Illness opened up an interest in science for Molly Mariea, 16, an East Aurora High School junior.
Molly just represented the Buffalo Zoo at the leadership camp of the Polar Bears International in Churchill, Manitoba.
"I had bacterial spinal meningitis and spent many weeks in the hospital," said Molly, recalling her illness of several years ago. "This time in my life sparked interests in biology and science. It made me wonder why I got this illness and how I could help others from acquiring this same illness."
Molly, who now enjoys snowboarding, skiing and snowmobiling, wants to help save the polar bear. She said the polar bear population in the western Hudson Bay area of Canada "has dropped 22 percent since the early 1980s."
"Polar bear populations are showing signs of stress due to shrinking sea ice," she said.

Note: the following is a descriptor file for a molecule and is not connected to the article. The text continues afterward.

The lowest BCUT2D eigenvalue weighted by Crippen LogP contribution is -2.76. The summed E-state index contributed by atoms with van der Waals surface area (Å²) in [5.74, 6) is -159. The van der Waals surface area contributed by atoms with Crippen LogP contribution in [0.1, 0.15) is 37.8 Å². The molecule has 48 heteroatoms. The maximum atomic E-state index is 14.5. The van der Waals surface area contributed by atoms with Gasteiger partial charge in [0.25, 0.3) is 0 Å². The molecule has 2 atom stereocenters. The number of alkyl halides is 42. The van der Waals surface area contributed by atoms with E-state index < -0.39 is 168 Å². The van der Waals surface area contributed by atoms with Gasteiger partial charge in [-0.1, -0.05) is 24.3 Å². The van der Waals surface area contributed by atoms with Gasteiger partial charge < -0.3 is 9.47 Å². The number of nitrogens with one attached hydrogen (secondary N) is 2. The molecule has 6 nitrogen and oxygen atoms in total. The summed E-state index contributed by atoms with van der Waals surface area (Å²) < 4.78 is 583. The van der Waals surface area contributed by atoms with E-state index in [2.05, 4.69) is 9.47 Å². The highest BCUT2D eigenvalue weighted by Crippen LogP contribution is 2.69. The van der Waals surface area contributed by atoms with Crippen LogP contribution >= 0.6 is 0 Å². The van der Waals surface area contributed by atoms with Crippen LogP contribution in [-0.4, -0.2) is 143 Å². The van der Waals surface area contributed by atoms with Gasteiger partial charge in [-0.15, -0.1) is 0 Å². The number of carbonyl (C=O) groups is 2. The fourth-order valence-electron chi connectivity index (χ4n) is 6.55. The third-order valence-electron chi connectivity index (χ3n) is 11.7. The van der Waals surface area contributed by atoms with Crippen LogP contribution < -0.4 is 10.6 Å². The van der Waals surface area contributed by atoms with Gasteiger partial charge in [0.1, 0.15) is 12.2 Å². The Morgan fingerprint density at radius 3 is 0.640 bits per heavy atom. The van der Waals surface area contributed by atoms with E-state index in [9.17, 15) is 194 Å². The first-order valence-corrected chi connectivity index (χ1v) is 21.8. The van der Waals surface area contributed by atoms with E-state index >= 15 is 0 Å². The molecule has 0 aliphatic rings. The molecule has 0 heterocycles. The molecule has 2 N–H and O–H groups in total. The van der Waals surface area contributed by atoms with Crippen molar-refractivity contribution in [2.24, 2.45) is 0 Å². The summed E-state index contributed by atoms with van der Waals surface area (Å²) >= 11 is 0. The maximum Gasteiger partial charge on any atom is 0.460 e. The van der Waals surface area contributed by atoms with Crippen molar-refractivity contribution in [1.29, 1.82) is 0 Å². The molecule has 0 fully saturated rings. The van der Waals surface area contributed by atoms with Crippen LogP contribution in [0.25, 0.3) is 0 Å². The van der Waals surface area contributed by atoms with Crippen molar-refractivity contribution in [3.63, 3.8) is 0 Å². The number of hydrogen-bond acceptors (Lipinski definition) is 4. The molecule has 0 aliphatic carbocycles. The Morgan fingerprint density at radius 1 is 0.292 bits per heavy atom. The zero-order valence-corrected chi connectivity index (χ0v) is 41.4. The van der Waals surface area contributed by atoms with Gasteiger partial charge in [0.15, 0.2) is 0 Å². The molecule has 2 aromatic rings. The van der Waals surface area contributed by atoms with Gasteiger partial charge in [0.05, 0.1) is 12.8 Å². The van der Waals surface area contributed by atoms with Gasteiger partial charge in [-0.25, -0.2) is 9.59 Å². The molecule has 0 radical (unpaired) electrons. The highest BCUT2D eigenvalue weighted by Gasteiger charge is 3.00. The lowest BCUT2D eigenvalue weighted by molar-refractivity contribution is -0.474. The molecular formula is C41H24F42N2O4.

Molly, who won an $11,000 scholarship to study polar bears in the wild, stayed in the mobile Tundra Buggy Lodge, near a polar bear habitat.
While in Canada, she also looked at the impact of climate change, the role of zoos in polar bear conservation and the difference between captive and wild management. Her lecturers included leading polar bear researchers and scientists.
Molly always had compassion for animals. She made scarves to raise money for homeless cats and dogs, and was inspired by a tour of the zoo.
"I'd like to study environmental science," said Molly, pointing out that she favors Clarkson University, in Potsdam, northern New York.
On the subject of natural resources, she quoted Mahatma Gandhi in her scholarship-winning essay: "[There's] a sufficiency in the world for man's need but not for man's greed."
"In today's society, many people think that things such as natural resources are free and can be abused without penalty," said Molly, who added that she wants to make "a change in this world for the better and allow all generations to come to see the wonderful world that you and I see today."
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Write to: Louise Continelli, The Buffalo News, P. O. Box 100, Buffalo, NY 14240.